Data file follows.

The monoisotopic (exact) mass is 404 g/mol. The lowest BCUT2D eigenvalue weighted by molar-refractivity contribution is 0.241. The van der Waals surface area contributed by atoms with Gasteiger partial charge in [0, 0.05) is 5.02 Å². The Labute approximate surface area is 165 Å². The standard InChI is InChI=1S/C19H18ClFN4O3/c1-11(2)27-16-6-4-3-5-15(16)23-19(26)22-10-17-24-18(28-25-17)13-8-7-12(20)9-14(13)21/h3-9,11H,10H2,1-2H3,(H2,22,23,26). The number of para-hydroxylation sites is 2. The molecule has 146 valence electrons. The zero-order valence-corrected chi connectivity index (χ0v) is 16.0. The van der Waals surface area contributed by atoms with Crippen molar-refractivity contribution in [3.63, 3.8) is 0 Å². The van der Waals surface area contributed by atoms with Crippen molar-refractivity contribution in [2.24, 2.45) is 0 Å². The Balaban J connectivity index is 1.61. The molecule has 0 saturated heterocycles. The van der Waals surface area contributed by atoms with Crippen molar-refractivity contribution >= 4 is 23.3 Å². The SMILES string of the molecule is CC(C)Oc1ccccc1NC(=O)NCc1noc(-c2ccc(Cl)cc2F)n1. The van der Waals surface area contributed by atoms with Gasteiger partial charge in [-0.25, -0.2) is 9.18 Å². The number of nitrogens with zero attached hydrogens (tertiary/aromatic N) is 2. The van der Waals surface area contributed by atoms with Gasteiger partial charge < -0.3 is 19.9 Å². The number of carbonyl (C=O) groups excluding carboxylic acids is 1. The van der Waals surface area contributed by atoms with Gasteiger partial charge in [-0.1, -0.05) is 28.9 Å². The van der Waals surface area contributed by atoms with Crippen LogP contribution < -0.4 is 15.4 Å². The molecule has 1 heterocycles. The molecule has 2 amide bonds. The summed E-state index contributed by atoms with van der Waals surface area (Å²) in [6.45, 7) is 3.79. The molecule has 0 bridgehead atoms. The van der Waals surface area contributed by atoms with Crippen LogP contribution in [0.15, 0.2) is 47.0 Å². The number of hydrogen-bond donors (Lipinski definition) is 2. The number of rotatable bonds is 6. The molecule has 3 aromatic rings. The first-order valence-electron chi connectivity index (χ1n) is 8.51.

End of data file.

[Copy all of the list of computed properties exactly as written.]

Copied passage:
The monoisotopic (exact) mass is 404 g/mol. The lowest BCUT2D eigenvalue weighted by molar-refractivity contribution is 0.241. The van der Waals surface area contributed by atoms with Gasteiger partial charge in [0, 0.05) is 5.02 Å². The Labute approximate surface area is 165 Å². The standard InChI is InChI=1S/C19H18ClFN4O3/c1-11(2)27-16-6-4-3-5-15(16)23-19(26)22-10-17-24-18(28-25-17)13-8-7-12(20)9-14(13)21/h3-9,11H,10H2,1-2H3,(H2,22,23,26). The number of para-hydroxylation sites is 2. The molecule has 146 valence electrons. The zero-order valence-corrected chi connectivity index (χ0v) is 16.0. The van der Waals surface area contributed by atoms with Crippen molar-refractivity contribution in [3.63, 3.8) is 0 Å². The van der Waals surface area contributed by atoms with Crippen molar-refractivity contribution in [2.24, 2.45) is 0 Å². The Balaban J connectivity index is 1.61. The molecule has 0 saturated heterocycles. The van der Waals surface area contributed by atoms with Crippen molar-refractivity contribution >= 4 is 23.3 Å². The SMILES string of the molecule is CC(C)Oc1ccccc1NC(=O)NCc1noc(-c2ccc(Cl)cc2F)n1. The van der Waals surface area contributed by atoms with Gasteiger partial charge in [-0.25, -0.2) is 9.18 Å². The number of nitrogens with zero attached hydrogens (tertiary/aromatic N) is 2. The van der Waals surface area contributed by atoms with Gasteiger partial charge < -0.3 is 19.9 Å². The number of carbonyl (C=O) groups excluding carboxylic acids is 1. The van der Waals surface area contributed by atoms with Gasteiger partial charge in [-0.1, -0.05) is 28.9 Å². The van der Waals surface area contributed by atoms with Crippen LogP contribution < -0.4 is 15.4 Å². The molecule has 1 heterocycles. The molecule has 2 amide bonds. The summed E-state index contributed by atoms with van der Waals surface area (Å²) in [6.45, 7) is 3.79. The molecule has 0 bridgehead atoms. The van der Waals surface area contributed by atoms with Crippen LogP contribution in [0.15, 0.2) is 47.0 Å². The number of hydrogen-bond donors (Lipinski definition) is 2. The number of rotatable bonds is 6. The molecule has 3 aromatic rings. The first-order valence-electron chi connectivity index (χ1n) is 8.51.